sudo python3 raspi-blinka.py
If you get a dialog asking you to proceed, select 'Yes.'
Once finished, reboot.
Now let's make the script to test out our config. Use your favorite editor (I use nano) and let's make a new file.
sudo nano blinkatest.py
Copy & paste this code into your newly created file
# Try to great a Digital input
pin = digitalio.DigitalInOut(board.D4)
print("Digital IO ok!")
# Try to create an I2C device
i2c = busio.I2C(board.SCL, board.SDA)
# Try to create an SPI device
spi = busio.SPI(board.SCLK, board.MOSI, board.MISO)
Now let's run it & see what we get.
It should spit out something like Digital IO ok, I2C ok, and SPI ok assuming the initial install script worked.
Now install the Neopixel library from Adafruit.
sudo pip3 install rpi_ws281x adafruit-circuitpython-neopixel
Ok, that should be it for the libraries we need! Now let's look at the two scripts for taking the pic and operating the flash. See below... How they operate is as follows:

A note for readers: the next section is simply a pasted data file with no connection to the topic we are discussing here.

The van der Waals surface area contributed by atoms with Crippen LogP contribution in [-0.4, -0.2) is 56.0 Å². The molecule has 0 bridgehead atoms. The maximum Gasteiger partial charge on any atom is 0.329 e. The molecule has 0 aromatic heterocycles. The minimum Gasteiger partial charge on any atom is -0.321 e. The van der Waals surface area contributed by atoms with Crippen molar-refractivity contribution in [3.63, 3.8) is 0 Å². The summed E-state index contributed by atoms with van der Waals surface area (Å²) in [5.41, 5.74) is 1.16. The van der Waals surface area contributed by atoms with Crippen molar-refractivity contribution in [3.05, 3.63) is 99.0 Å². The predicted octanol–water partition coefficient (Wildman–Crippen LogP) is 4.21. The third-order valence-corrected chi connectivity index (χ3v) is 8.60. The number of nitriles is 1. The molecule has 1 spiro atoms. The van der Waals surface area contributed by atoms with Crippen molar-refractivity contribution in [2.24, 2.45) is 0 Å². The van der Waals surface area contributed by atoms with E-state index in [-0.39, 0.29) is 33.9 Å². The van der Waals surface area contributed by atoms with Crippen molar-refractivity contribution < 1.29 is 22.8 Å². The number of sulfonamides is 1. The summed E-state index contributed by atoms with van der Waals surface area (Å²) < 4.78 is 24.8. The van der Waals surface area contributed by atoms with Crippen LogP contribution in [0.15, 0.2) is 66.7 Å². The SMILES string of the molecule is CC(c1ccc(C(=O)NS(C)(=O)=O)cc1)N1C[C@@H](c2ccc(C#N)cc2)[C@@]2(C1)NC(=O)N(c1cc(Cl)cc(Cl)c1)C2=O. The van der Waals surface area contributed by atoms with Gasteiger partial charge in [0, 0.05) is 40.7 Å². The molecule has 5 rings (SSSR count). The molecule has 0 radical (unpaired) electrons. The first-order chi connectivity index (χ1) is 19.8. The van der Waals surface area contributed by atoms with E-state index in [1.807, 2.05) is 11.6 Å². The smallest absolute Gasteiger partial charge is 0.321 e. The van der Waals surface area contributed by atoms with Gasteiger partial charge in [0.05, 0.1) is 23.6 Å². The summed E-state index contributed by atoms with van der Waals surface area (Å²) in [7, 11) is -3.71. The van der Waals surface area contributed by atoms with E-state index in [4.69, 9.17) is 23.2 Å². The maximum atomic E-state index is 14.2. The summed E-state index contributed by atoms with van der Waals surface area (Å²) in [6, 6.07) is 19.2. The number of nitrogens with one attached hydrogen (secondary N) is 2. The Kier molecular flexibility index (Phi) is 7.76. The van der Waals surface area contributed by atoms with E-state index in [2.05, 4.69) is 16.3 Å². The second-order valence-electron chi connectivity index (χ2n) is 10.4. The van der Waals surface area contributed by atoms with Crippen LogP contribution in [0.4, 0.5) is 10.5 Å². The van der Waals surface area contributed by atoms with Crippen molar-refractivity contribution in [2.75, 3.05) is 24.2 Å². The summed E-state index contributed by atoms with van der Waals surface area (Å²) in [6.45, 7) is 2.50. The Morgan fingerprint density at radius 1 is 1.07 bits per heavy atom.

The main script executes the python3 script (line 3) to set the neopixels to on & writes a "1" to a status text file (line 4) indicating they are on, takes the picture using raspistill (line 8), then turns off the neopixels (line 11) and writes a "0" to our status file (line 12) meaning they are off.
The reason for the status text file is so you don't need to have two python scripts to turn it on and off. It just simply reads the status file to see which way to toggle it. I'm sure they may be betters ways but I'm semi new to the Pi and this is what I came up with. Line 6 sets a variable named DATE with the current date/time for our file name. You can see its substitute for the file name in the raspistill command.
Run this to open/create your script file.
sudo nano capture.sh
You need to change your file path to where you want it to store. Use absolute paths.